Tag Archives: Knights of the Old Republic

The Kaleidoscope of the Noughties – OWW! – Games #1

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As video games become more sophisticated, more complex and for lack of a better term, more artistically minded in their conception, production and execution, you wonder how detrimental the moniker of “video game” is for a medium with its own unique set of possibilities. “Video” remains indicative of a previous age – somewhat rubbish, a bit eccentric and certainly not something to be taken seriously – and “game” reinforces the idea that the video game is simply a way to waste away time, therapeutic all the same, but serving no great purpose other than that. Some day I am sure the video game moniker will fade away, with our society appropriating a more suitable term for a medium whose potential is only just being considered with any seriousness. Perhaps the Noughties – Ergck! – will eventually be defined as a key decade in which video games really began to explore this potential, or at least mainstream audiences and more importantly multi-national conglomerates began to recognise it. But then again, concerning how gaming has developed over the last few decades, in would be hard to discard any development cycle as worthless.

STAR WARS: KNIGHTS OF THE OLD REPUBLIC (BIOWARE, 2003 for PC/XBOX)

Knights of the Old Republic, to me, was one of these transitory games where, even if it was not truly innovative, it had the polish and the instant appeal on top of an already well-crafted and satisfying core game, to absolutely enthral me. A large part of this comes down to the Star Wars license, this must be said, wielding all the hallmarks of the series – but the key for this is the quality of the story and the writing. If the Star Wars prequels proved anything, it was that the series is more than a number of repeated motifs, sounds, memorable dialogue and music. KOTOR, as it has since been known, arrived for me one Christmas and kept me busy for weeks, months even, suffering itself to be replayed by my younger self again and again, under an increasingly avid addiction to the flexibility available with the game.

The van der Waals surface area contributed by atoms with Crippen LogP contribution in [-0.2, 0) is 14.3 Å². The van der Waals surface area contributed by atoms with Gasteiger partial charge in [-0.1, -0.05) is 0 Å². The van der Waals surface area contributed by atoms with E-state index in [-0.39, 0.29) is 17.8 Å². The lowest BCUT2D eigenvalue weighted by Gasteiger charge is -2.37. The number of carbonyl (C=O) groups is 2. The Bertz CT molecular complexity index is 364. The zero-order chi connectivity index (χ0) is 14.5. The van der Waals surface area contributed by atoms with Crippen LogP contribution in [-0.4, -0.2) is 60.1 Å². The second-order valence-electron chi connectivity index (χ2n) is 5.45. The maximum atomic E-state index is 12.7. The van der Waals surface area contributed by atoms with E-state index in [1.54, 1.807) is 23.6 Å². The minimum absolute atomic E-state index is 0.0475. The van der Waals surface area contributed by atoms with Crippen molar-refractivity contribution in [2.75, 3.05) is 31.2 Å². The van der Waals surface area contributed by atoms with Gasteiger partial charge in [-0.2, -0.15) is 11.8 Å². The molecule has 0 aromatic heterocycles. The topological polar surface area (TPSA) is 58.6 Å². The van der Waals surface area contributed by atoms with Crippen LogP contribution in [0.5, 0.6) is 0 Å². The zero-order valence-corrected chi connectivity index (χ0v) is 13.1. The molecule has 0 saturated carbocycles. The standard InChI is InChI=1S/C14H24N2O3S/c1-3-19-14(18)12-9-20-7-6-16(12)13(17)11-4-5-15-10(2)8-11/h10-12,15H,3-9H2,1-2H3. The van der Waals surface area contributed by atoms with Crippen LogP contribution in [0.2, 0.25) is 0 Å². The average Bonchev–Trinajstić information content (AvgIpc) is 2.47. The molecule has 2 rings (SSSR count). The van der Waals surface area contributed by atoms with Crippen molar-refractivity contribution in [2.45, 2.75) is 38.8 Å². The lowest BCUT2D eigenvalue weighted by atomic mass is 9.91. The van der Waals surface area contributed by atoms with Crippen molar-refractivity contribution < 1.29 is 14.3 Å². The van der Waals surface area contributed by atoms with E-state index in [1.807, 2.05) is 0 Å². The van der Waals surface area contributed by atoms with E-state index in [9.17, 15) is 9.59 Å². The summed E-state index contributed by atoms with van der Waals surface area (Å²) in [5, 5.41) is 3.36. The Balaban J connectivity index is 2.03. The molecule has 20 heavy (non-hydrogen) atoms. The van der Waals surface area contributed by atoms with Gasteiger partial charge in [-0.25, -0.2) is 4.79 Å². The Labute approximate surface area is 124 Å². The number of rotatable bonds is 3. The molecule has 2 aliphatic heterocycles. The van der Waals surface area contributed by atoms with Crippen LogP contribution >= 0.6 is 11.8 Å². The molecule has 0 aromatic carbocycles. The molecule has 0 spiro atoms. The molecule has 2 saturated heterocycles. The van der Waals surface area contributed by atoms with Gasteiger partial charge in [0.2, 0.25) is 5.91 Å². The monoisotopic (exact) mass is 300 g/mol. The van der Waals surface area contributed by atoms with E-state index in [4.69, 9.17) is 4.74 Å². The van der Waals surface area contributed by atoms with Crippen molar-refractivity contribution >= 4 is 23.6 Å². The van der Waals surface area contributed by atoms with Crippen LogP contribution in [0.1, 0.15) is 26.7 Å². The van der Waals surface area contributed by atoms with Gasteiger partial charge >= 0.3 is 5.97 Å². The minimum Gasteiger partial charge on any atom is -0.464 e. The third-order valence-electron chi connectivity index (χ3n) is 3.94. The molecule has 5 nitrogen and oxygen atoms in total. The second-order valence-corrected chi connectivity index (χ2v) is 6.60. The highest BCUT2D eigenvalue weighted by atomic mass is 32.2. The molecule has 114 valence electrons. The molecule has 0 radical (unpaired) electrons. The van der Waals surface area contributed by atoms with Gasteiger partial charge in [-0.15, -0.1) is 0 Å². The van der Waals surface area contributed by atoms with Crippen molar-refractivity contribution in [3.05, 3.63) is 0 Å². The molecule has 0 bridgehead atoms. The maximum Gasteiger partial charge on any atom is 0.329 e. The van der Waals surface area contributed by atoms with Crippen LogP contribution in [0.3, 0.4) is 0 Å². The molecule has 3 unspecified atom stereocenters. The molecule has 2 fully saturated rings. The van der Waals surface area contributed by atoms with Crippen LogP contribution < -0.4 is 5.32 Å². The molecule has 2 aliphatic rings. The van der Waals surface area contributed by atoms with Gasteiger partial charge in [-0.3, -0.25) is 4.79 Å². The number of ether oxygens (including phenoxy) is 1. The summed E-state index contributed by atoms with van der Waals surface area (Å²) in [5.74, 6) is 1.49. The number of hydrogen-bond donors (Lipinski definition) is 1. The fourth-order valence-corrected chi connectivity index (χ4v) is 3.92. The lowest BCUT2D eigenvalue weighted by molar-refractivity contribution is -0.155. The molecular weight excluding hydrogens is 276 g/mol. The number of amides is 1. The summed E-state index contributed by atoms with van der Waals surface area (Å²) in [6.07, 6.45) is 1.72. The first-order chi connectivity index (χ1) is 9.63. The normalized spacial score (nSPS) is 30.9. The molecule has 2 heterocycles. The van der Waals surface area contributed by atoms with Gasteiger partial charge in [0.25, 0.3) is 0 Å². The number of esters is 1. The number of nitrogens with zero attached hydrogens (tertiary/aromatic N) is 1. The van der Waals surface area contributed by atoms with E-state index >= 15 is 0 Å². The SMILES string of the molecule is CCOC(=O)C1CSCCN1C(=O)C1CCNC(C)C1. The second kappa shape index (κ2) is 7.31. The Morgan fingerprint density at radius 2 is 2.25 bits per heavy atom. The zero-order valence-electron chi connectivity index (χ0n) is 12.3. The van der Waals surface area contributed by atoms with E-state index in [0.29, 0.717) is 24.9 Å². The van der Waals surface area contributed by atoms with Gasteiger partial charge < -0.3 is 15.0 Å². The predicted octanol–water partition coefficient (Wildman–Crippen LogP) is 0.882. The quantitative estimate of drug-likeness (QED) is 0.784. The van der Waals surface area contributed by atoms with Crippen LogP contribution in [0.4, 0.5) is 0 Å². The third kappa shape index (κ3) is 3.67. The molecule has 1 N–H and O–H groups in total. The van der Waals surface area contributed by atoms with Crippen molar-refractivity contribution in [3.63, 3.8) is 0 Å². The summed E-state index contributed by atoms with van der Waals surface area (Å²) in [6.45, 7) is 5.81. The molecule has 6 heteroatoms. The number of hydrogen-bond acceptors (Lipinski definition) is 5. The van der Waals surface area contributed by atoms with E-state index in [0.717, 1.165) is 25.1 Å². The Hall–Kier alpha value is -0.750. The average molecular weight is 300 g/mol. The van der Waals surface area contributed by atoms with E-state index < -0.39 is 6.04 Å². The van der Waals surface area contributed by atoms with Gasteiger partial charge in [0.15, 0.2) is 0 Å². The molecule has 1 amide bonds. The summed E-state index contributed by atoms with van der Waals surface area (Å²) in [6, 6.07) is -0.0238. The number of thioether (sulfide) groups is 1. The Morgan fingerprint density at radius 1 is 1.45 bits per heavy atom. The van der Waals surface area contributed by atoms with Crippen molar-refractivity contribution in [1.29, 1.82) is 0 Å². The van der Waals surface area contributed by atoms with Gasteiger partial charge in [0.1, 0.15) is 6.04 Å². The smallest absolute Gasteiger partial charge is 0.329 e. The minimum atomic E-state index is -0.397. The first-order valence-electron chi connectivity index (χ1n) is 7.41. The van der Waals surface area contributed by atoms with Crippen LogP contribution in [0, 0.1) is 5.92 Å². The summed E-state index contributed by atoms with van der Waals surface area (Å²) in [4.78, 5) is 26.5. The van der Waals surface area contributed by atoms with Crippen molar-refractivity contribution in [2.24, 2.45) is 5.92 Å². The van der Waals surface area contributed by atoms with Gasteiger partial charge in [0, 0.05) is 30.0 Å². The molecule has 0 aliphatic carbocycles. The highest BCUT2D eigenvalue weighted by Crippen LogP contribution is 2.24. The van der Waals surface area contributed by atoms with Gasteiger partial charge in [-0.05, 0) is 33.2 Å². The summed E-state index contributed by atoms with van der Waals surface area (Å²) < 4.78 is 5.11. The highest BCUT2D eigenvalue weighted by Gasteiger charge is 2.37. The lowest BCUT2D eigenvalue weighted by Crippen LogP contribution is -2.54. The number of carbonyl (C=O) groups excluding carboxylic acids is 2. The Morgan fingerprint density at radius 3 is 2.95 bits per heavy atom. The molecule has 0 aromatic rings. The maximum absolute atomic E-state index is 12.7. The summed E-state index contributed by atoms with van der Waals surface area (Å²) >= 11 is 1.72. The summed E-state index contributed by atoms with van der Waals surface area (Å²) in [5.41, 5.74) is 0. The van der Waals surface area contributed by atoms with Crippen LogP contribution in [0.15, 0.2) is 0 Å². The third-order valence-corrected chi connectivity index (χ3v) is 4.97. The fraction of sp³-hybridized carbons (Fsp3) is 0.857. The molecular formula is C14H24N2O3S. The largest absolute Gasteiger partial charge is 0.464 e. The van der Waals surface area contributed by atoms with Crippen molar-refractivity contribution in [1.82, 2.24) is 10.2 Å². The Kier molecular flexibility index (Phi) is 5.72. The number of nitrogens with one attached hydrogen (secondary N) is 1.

Describing the plot again elicits nostalgic thoughts: 4000 years before the rise of the Galactic Empire, a Republic cruiser harbouring a powerful yet naive Jedi comes under attack above the planet Taris; you, an insignificant Republic soldier, are tasked with making sure the Jedi escapes the Sith. What follows is a terrifically enjoyable adventure that evokes all the fun and banter of the original Star Wars films as you begin to unravel the mysteries of the Galaxy, discovering the source of the Sith’s new found power. It’s an engaging story, populated with many lively and intriguing characters and involving numerous strange and wonderful worlds. The sheen and freshness may have diminished under repeated playthroughs, but its significance in many peoples gaming memories is inarguable and the popularity of its protagonist remains undwindling.

If there’s another thing that KOTOR did what other games didn’t do for me, it was to establish the name of a developer in my mind. Bioware, who have since flexed their muscles far and wide in the industry, would have already been familiar to veterans of RPGs such as Baldur’s Gate and Neverwinter Nights, but for me this was the first time we met. Developing into a cerebral gamer as I have, I’ve been interested in whatever they have gone on to do – although circumstance has ruled the much celebrated Mass Effect out of my reach for now. But I’ve played Jade Empire (great, despite its somewhat unsatisfactory length) and I have my eyes on Dragon Age: Origins, and certainly optimistic towards Star Wars: The Old Republic.